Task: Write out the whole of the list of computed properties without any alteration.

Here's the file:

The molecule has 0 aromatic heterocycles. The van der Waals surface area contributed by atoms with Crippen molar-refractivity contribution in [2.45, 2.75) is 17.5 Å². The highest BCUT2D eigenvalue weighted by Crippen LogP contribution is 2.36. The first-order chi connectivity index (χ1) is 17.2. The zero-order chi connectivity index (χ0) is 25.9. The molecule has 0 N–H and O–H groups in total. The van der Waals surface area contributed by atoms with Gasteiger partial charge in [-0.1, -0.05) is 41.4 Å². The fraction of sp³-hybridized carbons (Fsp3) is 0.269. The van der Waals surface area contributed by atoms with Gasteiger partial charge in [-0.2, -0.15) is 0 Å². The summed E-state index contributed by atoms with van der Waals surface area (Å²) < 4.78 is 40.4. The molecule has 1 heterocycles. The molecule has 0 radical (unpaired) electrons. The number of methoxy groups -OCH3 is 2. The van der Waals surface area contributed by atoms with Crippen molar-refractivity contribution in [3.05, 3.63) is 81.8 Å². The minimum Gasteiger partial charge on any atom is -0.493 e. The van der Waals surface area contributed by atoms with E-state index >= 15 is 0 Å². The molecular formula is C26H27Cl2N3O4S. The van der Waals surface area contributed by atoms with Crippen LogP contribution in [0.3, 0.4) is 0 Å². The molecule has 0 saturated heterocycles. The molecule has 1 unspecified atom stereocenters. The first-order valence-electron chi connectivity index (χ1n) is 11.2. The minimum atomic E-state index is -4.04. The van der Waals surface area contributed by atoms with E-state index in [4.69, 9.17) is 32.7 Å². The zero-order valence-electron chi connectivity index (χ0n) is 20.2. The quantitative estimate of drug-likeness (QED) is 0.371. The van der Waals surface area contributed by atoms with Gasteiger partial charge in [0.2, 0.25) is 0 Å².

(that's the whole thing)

The molecule has 0 aromatic heterocycles. The van der Waals surface area contributed by atoms with Crippen molar-refractivity contribution in [2.45, 2.75) is 17.5 Å². The highest BCUT2D eigenvalue weighted by Crippen LogP contribution is 2.36. The first-order chi connectivity index (χ1) is 17.2. The zero-order chi connectivity index (χ0) is 25.9. The molecule has 0 N–H and O–H groups in total. The van der Waals surface area contributed by atoms with Gasteiger partial charge in [-0.1, -0.05) is 41.4 Å². The fraction of sp³-hybridized carbons (Fsp3) is 0.269. The van der Waals surface area contributed by atoms with Gasteiger partial charge in [-0.2, -0.15) is 0 Å². The summed E-state index contributed by atoms with van der Waals surface area (Å²) < 4.78 is 40.4. The molecule has 1 heterocycles. The molecule has 0 radical (unpaired) electrons. The number of methoxy groups -OCH3 is 2. The van der Waals surface area contributed by atoms with Crippen molar-refractivity contribution in [3.05, 3.63) is 81.8 Å². The minimum Gasteiger partial charge on any atom is -0.493 e. The van der Waals surface area contributed by atoms with E-state index >= 15 is 0 Å². The molecular formula is C26H27Cl2N3O4S. The van der Waals surface area contributed by atoms with Crippen LogP contribution in [0.3, 0.4) is 0 Å². The molecule has 0 saturated heterocycles. The molecule has 1 unspecified atom stereocenters. The first-order valence-electron chi connectivity index (χ1n) is 11.2. The minimum atomic E-state index is -4.04. The van der Waals surface area contributed by atoms with E-state index in [4.69, 9.17) is 32.7 Å². The zero-order valence-electron chi connectivity index (χ0n) is 20.2. The quantitative estimate of drug-likeness (QED) is 0.371. The van der Waals surface area contributed by atoms with Gasteiger partial charge in [0.2, 0.25) is 0 Å².